By: Mehreen Ahmed
The city’s spirit is aptly sensed, by none, other than Gil, in Midnight in Paris. La Ville-Lumiere or “the city of light,” as Paris sometimes is called, is full of cultural sophistication and sensuous get up; something it owes largely to fashion, the glamour glitz and a tradition of fine arts. A city decorated with gardens and a regal past, as well as a place where kings and queens have lived, ruled, and fought bloody revolutions. Just as the Tuileries and the Chateaus symbolize the splendor of the royal heritage, the huge endowment, the French revolution, marks a turning point in history, as documented in Dickens’, The Tale of two cities and Orczy’s The Scarlet Pimpernel.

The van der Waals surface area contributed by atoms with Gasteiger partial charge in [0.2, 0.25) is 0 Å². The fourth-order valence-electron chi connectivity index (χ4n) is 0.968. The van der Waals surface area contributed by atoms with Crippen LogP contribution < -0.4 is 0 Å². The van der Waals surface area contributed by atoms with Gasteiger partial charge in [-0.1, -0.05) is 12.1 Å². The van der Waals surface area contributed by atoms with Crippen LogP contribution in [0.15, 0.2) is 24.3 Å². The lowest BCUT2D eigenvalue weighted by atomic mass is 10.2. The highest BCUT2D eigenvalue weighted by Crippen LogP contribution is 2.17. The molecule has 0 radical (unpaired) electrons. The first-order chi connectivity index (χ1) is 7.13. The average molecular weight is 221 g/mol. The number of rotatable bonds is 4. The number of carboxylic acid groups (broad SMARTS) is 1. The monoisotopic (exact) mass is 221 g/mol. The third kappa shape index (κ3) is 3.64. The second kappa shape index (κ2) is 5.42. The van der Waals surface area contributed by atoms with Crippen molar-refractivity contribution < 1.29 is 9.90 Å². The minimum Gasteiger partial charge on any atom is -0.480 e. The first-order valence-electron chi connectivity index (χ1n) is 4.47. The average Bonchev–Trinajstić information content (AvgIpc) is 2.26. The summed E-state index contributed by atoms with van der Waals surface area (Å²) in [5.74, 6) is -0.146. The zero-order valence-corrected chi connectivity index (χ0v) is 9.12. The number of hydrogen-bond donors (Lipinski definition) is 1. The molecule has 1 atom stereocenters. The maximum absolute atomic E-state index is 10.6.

Of course, we already know about the much needed French history; how the mighty rulers perished under the guillotine. However, it is quite a different feeling to visit those sites in the flesh. These streets have taken me back to the past; I see though a porthole of my mind’s eye, the passing chain of events; the artists, writers and the poets mingling, having coffee together and discussing topics, both enlightening and eternal; Edith Piaf, Flaubert and Maupassant; I almost see Flaubert writing Madam Bovery. Those very words, as he crafts them patiently, into the delicate artistry of writing: